▲ Warsaw downtown towers [Pixabay].
COMMENT / Anna K. Dulska
Often when we think of Central Europe the country that comes to mind is Germany. This association seems to be a very distant echo of the nineteenth-century term Mitteleuropa (literally " Middle Europe") that encompassed the Austro-Hungarian Empire and the Second German Reich and was turned into an expansionist geopolitical conception by Germany during the First World War. However, the subsequent peace treaties reflected in the new political map a formal recognition of the great diversity that had existed in the region since ancient times. The subjection of newly created or recreated states such as Poland, Hungary or Czechoslovakia to Soviet domination under the Yalta and Potsdam agreements did not put an end to this diversity and since the fall of the Iron Curtain in 1989 these countries have been searching for their place in today's world and Europe.
There is no clear definition of what Central Europe is today and to understand it in a simpler and more intuitive way, it could be said that for geopolitical, historical and cultural reasons it is neither strictly Western Europe nor Eastern Europe, but an intermediate area that for centuries has acted as a bridge between the two (one of those bridges that during the ups and downs of history sometimes get burned). Nor is there a consensus on the countries that make it up. According to the narrower definition, they are Poland, the Czech Republic, Slovakia and Hungary, while according to the broader definition, in addition to these four, they are Austria, southeastern Germany, the Baltic countries (Lithuania, Latvia and Estonia), Slovenia, western Ukraine and northern Italy. Some also add Switzerland, Liechtenstein and the rest of Germany, but thus their delimitation seems to be too diluted and confused.
The current history of the region tips the balance in favor of the narrow view. The trajectories of Poland, the Czech Republic, Slovakia and Hungary since 1945, on the one hand, and their transitions to democracy after 1989, on the other, mean that within the geographical region and despite some considerable differences between them, these four countries constitute a distinct political, socioeconomic and cultural bloc. In the early 1990s this sort of imagined community was transformed into an intergovernmental organization known as the Visegrad group (the name of a Hungarian castle where in the 14th century the kings of Poland, Hungary and Bohemia had met and where in 1991 the founding agreement was signed), sometimes abbreviated to V4. Among its objectives were close economic cooperation (agreement Central European Free Trade Agreement, CEFTA), integration with the European Union (completed in 2004, after which all four left CEFTA) and integration with NATO (formalized in 1999; in 2004 in the case of Slovakia). Once these goals were achieved, the initiative lost momentum and seemed to become obsolete.
However, over the past three years, a shift has been observed in this aspect due to the phenomena that are challenging the European Union from outside and from within: migration from the Middle East, growing international tensions and terrorism. It is undeniable that all three are to a greater or lesser extent interrelated and for Europeans, whether Western, Central or Eastern, have a common denominator: security. While the lack of a deliberate and consensual strategy at the level of the European institutions to deal with this issue was evident until very recently challenge, the Central European states, especially Poland and Hungary, want to or have been forced to take matters, at least those that directly affect them, into their own hands. During the course of recent history their neighbors and partners did not have many occasions to hear them speak with their own voice and now it seems to be causing them some consternation.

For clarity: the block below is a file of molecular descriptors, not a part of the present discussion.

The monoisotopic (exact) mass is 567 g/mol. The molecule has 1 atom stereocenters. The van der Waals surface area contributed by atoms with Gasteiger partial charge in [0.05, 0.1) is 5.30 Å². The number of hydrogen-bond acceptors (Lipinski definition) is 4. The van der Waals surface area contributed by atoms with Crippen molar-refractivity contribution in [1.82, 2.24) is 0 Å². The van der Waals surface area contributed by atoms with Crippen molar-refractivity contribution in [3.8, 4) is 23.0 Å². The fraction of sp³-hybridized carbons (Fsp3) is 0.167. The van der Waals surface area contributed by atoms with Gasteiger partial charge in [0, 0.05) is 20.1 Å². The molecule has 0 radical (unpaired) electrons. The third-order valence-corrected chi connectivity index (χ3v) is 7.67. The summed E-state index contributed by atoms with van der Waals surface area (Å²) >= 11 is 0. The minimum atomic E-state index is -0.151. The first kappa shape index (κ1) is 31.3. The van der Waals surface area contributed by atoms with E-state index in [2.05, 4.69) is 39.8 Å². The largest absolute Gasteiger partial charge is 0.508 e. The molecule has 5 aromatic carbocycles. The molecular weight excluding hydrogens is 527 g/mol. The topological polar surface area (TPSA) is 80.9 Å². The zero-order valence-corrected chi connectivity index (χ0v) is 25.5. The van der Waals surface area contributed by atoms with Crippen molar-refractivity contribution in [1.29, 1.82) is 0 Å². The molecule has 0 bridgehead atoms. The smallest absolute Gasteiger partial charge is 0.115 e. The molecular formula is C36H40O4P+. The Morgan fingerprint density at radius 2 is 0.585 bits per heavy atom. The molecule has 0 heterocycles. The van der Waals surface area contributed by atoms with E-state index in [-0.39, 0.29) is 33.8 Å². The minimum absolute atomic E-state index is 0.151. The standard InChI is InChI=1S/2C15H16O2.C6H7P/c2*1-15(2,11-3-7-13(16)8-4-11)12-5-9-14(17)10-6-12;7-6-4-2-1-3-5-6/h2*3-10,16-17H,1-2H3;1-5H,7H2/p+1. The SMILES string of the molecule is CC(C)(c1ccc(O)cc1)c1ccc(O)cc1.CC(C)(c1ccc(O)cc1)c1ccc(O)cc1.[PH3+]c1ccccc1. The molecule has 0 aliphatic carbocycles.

A good example of this is the concern raised in Brussels and Berlin by the policies carried out by the Polish Government, both in relation to the domestic and international status . Paradoxically, these policies seem to be proving beneficial both for the State and for its society (which, after the halfway point of the term of office, still mostly supports the Government). However, the measures being taken to curb Warsaw's "authoritarian drift", as some media are describing it, especially the interference of EU high officials in the country's internal legislation, over which they have no competence, hinder the dialogue between the Polish Government and the Union's institutions. The threat of activating article 7 of the Treaty on European Union on the suspension of voting rights in the case of non-compliance with the demands of Brussels makes it impossible to rule out that such tensions could provoke other (after Brexit) irreparable fractures within the EU.
In the current geopolitical status , the voices about the need for a profound discussion on the future of the European Union are getting louder and louder, and Central Europe may once again have to play the role of a bridge. For the time being, as far as migration policy is concerned, it seems that the EU has proved V4 right. With the river in turmoil, the question arises as to whether the EU can afford an unnecessary and damaging internal weakening at a time when it needs unity the most.